Monday, March 17, 2014

Resistance to Change

Resistance to change.  Isn’t that what does most of us in?  I’m not speaking about Resistance as an entity, as Steven Pressfield, so beautifully describes it in The War of Art.  I’m not talking about self-sabotage or the Enemy.  I’m speaking of actual mental resistance to change.  This is the kind that comes up when someone enthusiastically shares an idea that they are sure will improve life, and the more they talk, the more certain you are that you will refuse it.  This is the kind that causes one to turn down a job opportunity, college or a better relationship.
Some resistance to change is probably normal and healthy.  The only guarantee change offers is that things will change.  It can’t even guarantee that.  Sometimes I’ve made seemingly massive changes only to discover I hadn’t really changed anything.  The changes were only cosmetic because I hadn’t changed myself.   In other words, I was still resisting things. 
My longest period of resistance, though I was not conscious of it, was resisting the move from Monterey to San Diego when I was 16.  I resisted this by staying emotionally stuck for about ten years.  I didn’t really know I was doing this, but when I did realize it, it was pretty shocking.   I won’t go into too much detail about this, because it’s embarrassing.  I went to great lengths to keep things the same, even though many of the people and situations had changed.  In fact, my best friend died about two years after I left, but I still held on to the “good old days.”  Sometimes, when certain songs from my Monterey years came on the radio, I would go into an almost hypnotic reverie.  It took me a long time to get to the present. 
That’s one of the elements of resistance to change – staying stuck in the past.  There are few things sadder than the mistaken belief that our best days are behind us.   I’ve often referred to my time in Monterey as the best years of my life, but the truth is, I’ve had equally good and better times since. 
Are there signs of resistance to change that I can be aware of so that I don’t get stuck?  The following, while not exhaustive, may be a helpful list of possibilities:
·      The past, or part of it, seems golden and almost perfect.
·      There is a preoccupation with relics from that era such as movies, music, or TV shows.
·      I get unreasonably or irrationally angry when someone suggests a possibility that might change my life.  Or I get depressed.  Or I tell them all the reasons why my particular situation is impossible.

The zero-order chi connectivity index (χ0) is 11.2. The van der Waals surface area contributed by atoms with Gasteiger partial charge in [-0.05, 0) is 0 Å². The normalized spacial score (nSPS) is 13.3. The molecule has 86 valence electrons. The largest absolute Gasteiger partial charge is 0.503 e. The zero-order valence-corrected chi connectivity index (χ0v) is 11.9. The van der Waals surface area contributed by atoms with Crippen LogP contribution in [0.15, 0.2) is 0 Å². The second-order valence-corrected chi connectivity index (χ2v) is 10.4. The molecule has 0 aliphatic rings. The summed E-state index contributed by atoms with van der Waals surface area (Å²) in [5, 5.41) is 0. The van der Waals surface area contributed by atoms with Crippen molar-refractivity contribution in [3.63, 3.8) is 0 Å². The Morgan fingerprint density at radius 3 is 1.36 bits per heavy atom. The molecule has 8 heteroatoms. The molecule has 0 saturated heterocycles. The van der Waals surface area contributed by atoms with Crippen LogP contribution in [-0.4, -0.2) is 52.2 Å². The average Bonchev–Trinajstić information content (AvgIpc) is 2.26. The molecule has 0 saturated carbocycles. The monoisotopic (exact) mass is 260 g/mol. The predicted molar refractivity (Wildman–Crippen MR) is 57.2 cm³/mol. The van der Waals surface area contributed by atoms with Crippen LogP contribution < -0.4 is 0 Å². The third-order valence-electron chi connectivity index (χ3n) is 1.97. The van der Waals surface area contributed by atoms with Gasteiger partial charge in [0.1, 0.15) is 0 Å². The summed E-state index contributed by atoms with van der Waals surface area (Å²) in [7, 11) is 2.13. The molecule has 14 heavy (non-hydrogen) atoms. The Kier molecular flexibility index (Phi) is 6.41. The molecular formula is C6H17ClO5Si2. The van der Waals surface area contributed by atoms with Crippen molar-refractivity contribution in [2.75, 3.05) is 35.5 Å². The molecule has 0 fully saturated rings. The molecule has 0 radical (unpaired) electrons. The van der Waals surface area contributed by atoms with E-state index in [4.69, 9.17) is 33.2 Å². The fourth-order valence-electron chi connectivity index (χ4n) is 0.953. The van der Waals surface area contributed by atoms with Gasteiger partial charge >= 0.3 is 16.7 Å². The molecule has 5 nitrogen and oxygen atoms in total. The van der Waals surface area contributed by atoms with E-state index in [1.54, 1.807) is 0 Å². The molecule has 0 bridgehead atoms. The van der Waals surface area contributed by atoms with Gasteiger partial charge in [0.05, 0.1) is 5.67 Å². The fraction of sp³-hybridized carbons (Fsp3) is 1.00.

·      Sometimes I tell others (or myself) that things are getting better when they really aren’t.
·      I might talk about the need for change, but I don’t actually do anything about it.
·      If I do make any changes, they are usually “safe” and thus are not actual changes at all.
·      If I get involved with something that might cause me to change, I do nothing or as little as possible.  Then I get out of it as quickly as possible.
·      I avoid people who are trying to help me. 
·      If I seek them out, then I don’t follow their advice.
·      I look for new people to tell my troubles to, because other people have heard them all for too long.
·      I stay in situations that no longer serve me and are actually causing me emotional pain.
·      I dream about how much better things would be if I could just take the first step.
·      Fear and depression are constant companions.
·      I don’t enjoy life and my main pleasures are either illegitimate or obsessions. 
·      I exhibit a lot of negativity or complaining.
·      I admire others who have made important changes to the point of putting them on pedestal.  Or I resent them and want to push them off that pedestal.  Either way, I believe these people are better, smarter and more fortunate than me.

This was not an exhaustive list, but it was exhausting.  The list of how to change is much shorter.
·      Get Started.
·      Keep Going.

Those are the only things I’ve seen work so far.  If God Himself were to give me $1,000,000, or better, my house on the beach, even that wouldn’t really change my life unless I continued to live in Purpose.  It has been action that has changed my life.  It has been action that has helped me defeat my resistance to change.  It always will be.